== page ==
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Thesis defences

PhD Oral Exam - Vera Onana, Biology

Investigating freshwater bacterial diversity, community composition, and function in hundreds of Canadian Lakes

Date & time
Tuesday, July 16, 2024
1 p.m. – 4 p.m.

This event is free


School of Graduate Studies


Nadeem Butt



When studying for a doctoral degree (PhD), candidates submit a thesis that provides a critical review of the current state of knowledge of the thesis subject as well as the student’s own contributions to the subject. The distinguishing criterion of doctoral graduate research is a significant and original contribution to knowledge.

Once accepted, the candidate presents the thesis orally. This oral exam is open to the public.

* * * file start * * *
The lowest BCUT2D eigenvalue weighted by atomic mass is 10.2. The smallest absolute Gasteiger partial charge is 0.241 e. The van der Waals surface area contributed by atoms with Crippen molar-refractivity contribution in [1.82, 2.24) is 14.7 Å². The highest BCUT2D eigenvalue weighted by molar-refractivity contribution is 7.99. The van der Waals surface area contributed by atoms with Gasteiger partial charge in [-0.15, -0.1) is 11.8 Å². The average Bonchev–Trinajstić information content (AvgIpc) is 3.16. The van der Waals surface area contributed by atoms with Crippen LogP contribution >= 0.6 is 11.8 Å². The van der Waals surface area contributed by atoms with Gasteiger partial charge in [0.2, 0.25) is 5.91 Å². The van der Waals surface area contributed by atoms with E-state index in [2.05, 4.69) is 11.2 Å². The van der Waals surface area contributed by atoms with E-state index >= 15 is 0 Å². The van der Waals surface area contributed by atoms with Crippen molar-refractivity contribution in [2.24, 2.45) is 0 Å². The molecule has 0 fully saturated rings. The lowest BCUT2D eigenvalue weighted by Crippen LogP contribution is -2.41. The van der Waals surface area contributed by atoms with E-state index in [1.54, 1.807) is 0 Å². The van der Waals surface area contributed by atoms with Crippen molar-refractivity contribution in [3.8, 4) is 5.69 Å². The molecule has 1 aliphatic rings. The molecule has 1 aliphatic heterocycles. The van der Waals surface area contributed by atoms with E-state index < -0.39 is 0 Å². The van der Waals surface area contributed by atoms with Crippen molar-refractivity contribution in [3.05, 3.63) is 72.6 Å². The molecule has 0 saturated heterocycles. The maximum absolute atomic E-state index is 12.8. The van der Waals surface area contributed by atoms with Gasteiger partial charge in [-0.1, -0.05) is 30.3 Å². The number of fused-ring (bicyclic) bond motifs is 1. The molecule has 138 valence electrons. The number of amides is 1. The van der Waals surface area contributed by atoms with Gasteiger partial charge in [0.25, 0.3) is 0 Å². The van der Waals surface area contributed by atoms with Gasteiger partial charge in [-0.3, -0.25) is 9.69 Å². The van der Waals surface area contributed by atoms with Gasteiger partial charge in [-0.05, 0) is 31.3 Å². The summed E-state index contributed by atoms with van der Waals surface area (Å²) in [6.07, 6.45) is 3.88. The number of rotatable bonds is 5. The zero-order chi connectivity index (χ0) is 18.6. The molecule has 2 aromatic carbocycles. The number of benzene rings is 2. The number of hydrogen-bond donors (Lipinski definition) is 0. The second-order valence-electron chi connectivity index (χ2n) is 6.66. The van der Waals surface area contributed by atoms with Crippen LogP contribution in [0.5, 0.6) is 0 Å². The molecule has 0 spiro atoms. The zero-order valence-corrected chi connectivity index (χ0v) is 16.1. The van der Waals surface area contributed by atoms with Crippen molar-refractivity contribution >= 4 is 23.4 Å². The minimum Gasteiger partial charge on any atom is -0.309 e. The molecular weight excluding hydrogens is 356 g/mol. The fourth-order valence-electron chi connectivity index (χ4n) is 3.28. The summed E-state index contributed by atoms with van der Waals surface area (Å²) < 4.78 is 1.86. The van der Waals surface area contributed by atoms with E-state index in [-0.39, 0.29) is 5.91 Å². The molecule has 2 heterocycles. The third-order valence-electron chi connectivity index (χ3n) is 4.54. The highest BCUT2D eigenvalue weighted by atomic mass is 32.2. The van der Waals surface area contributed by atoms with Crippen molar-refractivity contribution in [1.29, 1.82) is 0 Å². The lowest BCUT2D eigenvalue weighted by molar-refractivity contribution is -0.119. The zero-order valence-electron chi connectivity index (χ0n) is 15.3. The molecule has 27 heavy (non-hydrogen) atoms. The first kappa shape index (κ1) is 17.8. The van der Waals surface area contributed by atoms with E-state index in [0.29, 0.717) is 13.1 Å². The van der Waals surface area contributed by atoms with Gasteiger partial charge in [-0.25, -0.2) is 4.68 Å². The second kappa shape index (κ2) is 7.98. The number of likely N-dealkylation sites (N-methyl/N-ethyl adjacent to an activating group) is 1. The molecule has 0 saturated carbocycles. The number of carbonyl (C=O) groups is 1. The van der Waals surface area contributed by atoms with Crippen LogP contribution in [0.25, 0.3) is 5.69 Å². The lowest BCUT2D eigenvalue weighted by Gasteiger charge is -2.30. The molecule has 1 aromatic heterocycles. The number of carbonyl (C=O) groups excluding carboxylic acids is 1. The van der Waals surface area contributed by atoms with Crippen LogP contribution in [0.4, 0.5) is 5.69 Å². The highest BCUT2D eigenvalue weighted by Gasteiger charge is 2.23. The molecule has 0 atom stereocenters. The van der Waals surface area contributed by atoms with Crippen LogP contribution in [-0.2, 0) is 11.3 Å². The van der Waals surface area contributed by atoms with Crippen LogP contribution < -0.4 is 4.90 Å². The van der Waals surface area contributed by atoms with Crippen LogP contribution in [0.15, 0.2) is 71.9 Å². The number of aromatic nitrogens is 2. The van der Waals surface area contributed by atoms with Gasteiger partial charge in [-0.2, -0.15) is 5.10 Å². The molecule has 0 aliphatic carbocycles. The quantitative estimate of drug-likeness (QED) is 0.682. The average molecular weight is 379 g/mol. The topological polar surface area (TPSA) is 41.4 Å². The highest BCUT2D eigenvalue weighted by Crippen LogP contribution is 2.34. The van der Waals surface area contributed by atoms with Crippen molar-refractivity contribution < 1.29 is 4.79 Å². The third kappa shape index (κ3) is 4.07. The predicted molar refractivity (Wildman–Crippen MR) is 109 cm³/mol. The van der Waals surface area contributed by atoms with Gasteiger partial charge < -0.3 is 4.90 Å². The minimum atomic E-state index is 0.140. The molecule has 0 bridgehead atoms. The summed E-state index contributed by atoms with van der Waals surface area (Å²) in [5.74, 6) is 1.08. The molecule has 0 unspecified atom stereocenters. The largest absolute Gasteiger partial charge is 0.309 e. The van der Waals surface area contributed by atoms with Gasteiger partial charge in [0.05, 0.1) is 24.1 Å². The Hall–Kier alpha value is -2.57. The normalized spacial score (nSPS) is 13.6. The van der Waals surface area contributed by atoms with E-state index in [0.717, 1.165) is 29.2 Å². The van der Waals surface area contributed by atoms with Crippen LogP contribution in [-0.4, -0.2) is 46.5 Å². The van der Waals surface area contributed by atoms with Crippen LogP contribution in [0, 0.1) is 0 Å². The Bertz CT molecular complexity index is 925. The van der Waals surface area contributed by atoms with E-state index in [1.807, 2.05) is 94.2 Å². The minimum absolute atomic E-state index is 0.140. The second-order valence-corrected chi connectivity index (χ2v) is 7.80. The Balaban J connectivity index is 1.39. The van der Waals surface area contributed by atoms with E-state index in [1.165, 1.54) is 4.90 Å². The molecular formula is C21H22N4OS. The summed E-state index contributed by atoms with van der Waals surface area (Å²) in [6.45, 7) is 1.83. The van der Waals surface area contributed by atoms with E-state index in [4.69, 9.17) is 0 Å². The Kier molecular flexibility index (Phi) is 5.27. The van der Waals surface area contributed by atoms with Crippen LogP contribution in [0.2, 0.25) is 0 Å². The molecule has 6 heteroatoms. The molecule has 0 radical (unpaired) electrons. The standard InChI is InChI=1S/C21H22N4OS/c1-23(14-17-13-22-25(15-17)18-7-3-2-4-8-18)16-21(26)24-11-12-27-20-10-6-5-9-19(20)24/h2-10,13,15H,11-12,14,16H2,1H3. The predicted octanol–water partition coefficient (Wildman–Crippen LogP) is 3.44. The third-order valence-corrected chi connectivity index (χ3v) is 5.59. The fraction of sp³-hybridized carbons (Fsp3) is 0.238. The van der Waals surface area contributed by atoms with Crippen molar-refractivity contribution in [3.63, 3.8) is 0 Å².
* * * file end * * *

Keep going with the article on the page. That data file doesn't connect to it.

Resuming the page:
Freshwater bacterial communities play important roles in global biogeochemical cycling and aquatic food webs, yet bacterial diversity, community composition, and community metabolism in freshwater ecosystems remain less explored compared to terrestrial and marine ecosystems. In this thesis work, I investigated bacterial communities in hundreds of lakes located across Canada, a country that contains millions of lakes. Utilizing 16S rRNA and metagenomic techniques, this research explores diversity patterns, community composition and functional capabilities of lake bacterial communities and links variation in these three components to human-mediated alterations, specifically watershed land use types within lake watersheds. In the first research chapter, I performed an investigation of communities in 403 lakes from seven ecozones. I identified distinct bacterial diversity patterns between western (Semi-Arid Plateaux, Prairies, and Boreal Plains ecozones) and eastern (Boreal Shield, Mixedwood Plains, Atlantic Maritimes, and Atlantic Highlands ecozones) Canada. The identified pattern was primarily influenced by lake physicochemistry including productivity, ion concentration, and lake depth. Bacterial community structure was influenced particularly by lake pH and trophic state. In the next research chapter, I expanded the study to 621 lakes across 12 ecozones and explored variation in diversity and community composition patterns in relation to water quality and land use. Total phosphorus (TP) was identified as a key variable shaping community composition, with notable shifts occurring at 110 µg/L TP. Variation in bacterial communities within the Prairies ecozone were driven by agriculture while urbanisation played a role in structuring community composition within the Pacific Maritimes ecozone. In the final research chapter, I investigated bacterial functional capabilities using gene-centric metagenomics. Physicochemical parameters emerge as top predictors of variation in functional gene composition, with xenobiotics biodegradation and metabolism notably influenced. Overall, the research presented in this thesis demonstrates that bacterial diversity, community composition, and community function exhibit variations across continental and regional scales that can be attributed to within-lake conditions and watershed land use types.

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